Mars Atmosphere and Volatile Evolution Mission / Neutral Gas and Ion Mass Spectrometer

  • Maven Selfie
    In 2018, NASA’s MAVEN spacecraft celebrated four years in orbit by taking a "selfie". A composite photo was created using MAVEN's Imaging Ultraviolet Spectrograph (IUVS) instrument -- lines are sketched in for portions of the craft that were not imaged due to constraints on the instrument’s movement.


Mission: To explore the upper atmosphere and ionosphere of Mars and investigate the atmosphere’s interactions with the Sun and solar wind.

Challenge: To measure the rate and variability of the escape of volatiles from the upper atmosphere of Mars. 

Solution: Through a combination of detailed point measurements and global imaging, the craft will gather a full profile of Mars’ atmosphere.

Value: The data collected by MAVEN will help to determine the role that loss of volatiles from the Mars atmosphere to space has played through time and provide insight into the history of Mars’ atmosphere, climate, and planetary habitability.  

Lab: SPRL in cooperation with the Planetary Environments Laboratory at NASA Goddard Space Center

“MAVEN has been a tremendous success. The spacecraft and instruments continue to operate as planned, and we’re looking forward to further exploration of the martian upper atmosphere and its influence on climate.”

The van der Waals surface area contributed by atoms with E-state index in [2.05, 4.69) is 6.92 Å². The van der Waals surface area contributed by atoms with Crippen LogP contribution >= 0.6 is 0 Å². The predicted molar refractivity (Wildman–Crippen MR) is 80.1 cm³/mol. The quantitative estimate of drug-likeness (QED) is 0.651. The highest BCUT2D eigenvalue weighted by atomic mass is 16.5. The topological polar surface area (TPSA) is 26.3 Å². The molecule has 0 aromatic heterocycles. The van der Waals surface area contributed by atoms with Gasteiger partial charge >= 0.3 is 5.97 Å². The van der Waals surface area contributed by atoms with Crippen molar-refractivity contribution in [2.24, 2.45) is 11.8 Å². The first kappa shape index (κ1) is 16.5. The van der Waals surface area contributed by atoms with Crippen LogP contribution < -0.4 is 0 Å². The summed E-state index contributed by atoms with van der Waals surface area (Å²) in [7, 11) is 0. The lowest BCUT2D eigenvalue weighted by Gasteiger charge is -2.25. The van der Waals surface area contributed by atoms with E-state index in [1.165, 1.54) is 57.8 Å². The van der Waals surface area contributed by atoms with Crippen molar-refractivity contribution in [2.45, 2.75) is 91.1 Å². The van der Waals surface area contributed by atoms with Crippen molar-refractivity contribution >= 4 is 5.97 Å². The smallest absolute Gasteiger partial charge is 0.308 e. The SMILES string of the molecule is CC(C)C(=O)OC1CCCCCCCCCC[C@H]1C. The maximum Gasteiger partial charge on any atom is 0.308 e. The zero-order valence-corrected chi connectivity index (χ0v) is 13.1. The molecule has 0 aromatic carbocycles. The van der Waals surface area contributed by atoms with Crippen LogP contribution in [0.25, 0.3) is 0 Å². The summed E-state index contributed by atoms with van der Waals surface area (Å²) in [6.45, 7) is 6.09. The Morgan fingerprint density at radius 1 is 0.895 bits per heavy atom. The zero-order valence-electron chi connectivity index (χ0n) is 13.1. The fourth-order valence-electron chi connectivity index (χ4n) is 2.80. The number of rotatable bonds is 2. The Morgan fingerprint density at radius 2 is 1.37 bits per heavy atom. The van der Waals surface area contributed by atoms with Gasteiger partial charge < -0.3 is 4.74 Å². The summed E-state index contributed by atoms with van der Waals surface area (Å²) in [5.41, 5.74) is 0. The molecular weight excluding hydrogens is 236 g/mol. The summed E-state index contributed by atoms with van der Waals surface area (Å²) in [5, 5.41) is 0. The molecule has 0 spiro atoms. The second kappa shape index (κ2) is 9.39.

– Bruce Jakosky, MAVEN principal investigator

Key MAVEN Technology:

  • Neutral Gas and Ion Mass Spectrometer (NGIMS)
  • Neutral Mass Spectrometer (NMS)
  • Langmuir Probe and Waves (LPW)
  • Magnetometer (MAG)
  • Imaging Ultraviolet Spectrometer
  • Solar Wind Ion Analyzer (SWIA)
  • Solar Wind Electron Analyzer (SWEA)
  • SupraThermal And Thermal Ion Composition (STATIC)
  • Solar Energetic Particles 

Scientific Objective
An artists illustration of MAVEN approaching the red planet after its 442 million mile journey

Even with low-resolution telescopes one can see evidence of Mars’ watery past in the network of lines crisscrossing the planet’s surface, resembling dry river beds. Mars, however, no longer has liquid water, or even much of an atmosphere. Scientists suspect that, over the past several billion years, Mars has lost nearly 99% of its atmosphere due to its cooling core and the sweeping of solar winds. 

In the ongoing quest to investigate Mars’ past and present climate, MAVEN was launched in 2013 and has been orbiting Mars since. The ambitious MAVEN mission goals are to measure the rate and variability of the escape from the upper atmosphere of Mars. MAVEN’s suite of instruments includes a Neutral Gas and Ion Mass Spectrometer (NGIMS) to measure thermal and suprathermal ions and neutral gas, a Remote Sensing Package, and a Particles and Fields Package to provide both overlapping and complementary measurements.

The instrument sensitivity of the two mass spectrometers on board are more than an order of magnitude greater than previous instruments of this type sent into space. The data collected with these precision instruments has demonstrated significant increases in the deterioration of Mars’ atmosphere during solar storms, and continues to provide insight into Mars’ shift from a warm planet with liquid water to the cold, arid, planet of today.